The Step-by-Step Succession Planning Process and How It Benefits Your Business
As natural attrition leads to the loss of knowledgeable and capable employees, you’ll find vacant positions that need to be filled quickly to keep your business running smoothly. But choosing successors for key positions can be daunting and time consuming. This is where the succession planning process comes in.
What is the succession planning process?
The succession planning process is the step-by-step procedure behind building a talent pipeline of future leaders in your organisation. It breaks the operation down into smaller actions, from identifying leadership needs within your business to appointing the best candidate for the role. The idea is to create a standardised and repeatable process to assist in future succession planning tasks.
What are the different types of succession plans?
There are two types of succession planning your company should have prepared.
A long-term succession plan is developed years in advance. It’s a plan created with purpose, designed to identify key positions, the employees who can fill them and develop their skills for their future roles. A long-term succession plan uses a gap analysis to identify capability needs of the company and its employees to ensure business success.
Think of emergency succession planning as contingency planning. It comes in to play when something unexpected occurs, such as vacancies in key positions, thus threatening the organisation’s ability to operate. It should cover things like temporary leadership while the search to identify a successor is carried out, as well the legal transferal of ownership.
Why is it important to have a succession planning process?
So why bother having a succession planning process in place when you could just select the best person for the job when the time comes? The simple answer is that a set process indicates a level of maturity and strategic focus in your organisation.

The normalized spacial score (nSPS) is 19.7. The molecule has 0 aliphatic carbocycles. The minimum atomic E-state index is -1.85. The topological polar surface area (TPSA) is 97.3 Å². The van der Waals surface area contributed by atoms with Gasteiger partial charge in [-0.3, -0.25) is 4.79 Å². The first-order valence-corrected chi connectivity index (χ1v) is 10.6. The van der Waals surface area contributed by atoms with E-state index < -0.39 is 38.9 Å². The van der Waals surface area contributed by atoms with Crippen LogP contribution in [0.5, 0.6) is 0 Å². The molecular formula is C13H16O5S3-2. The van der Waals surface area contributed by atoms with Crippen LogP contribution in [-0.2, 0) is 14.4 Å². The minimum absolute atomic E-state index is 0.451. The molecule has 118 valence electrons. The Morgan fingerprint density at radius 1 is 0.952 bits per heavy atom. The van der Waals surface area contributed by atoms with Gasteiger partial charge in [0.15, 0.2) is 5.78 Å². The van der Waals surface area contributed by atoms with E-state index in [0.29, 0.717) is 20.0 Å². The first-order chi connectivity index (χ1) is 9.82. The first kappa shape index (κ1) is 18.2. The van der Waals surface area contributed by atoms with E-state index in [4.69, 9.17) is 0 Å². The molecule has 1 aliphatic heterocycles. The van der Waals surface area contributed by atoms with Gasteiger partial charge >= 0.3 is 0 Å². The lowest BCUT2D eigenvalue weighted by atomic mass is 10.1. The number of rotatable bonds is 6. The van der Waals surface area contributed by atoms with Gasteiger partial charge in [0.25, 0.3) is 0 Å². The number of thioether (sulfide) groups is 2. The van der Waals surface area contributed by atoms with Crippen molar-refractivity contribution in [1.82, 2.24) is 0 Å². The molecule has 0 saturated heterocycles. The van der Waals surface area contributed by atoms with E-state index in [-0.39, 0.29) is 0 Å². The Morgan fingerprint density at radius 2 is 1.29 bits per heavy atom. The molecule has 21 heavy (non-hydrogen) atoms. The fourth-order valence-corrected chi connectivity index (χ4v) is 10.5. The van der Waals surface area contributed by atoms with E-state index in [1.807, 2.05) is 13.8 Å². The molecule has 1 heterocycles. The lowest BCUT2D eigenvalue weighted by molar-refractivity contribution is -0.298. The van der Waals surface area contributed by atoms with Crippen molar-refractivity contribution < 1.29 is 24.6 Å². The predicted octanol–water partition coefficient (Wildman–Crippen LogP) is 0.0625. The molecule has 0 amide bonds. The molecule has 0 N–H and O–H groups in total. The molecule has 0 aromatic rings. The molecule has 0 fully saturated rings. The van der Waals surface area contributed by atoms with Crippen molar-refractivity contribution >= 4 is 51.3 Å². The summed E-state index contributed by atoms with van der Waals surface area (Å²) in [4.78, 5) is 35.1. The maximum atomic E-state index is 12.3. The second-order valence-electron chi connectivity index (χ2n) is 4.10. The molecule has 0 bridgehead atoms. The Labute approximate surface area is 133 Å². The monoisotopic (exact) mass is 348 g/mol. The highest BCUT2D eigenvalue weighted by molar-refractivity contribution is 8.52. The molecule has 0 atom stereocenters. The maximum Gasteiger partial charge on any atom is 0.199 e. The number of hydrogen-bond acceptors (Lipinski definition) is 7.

The long answer? Companies with a set succession planning process enjoy benefits to their employees, performance and strategy, and the management of their business as a whole.
Uncover capability gaps
A long-term succession planning process highlights the capability gaps in your company. Done well, it identifies the skills and expertise you have currently available within the organisation and reveals which additional skills your business needs if it’s to continue meeting its strategic priorities in the future.
Prevent loss of knowledge and expertise
A succession plan should focus on developing employees with leadership potential into capable successors of key roles. It ensures that critical institutional knowledge is not lost when leaders or other important talent leave the organisation, allowing your business to continue operating as usual with no loss in productivity or performance.
Having a succession planning process means that even when the unexpected happens, your company can and will continue running with minimal negative effect, because you’ll have successors or contingency plans in place to ensure the business continues running smoothly.
Improve retention and talent planning
When employees are aware of or offered opportunities for career development, they’re more likely to stay with their companies. Staff who feel valued by and important to your organisation are more engaged and experience better job satisfaction, leading to increased retention.
Higher retention makes talent planning and resourcing easier for you, too. SHRM’s benchmarking data puts the average cost of new hires at $4,700, if not even higher. By retaining more critical positions, your reliance on recruitment and external candidates for the jobs will be decreased (and that means lower costs).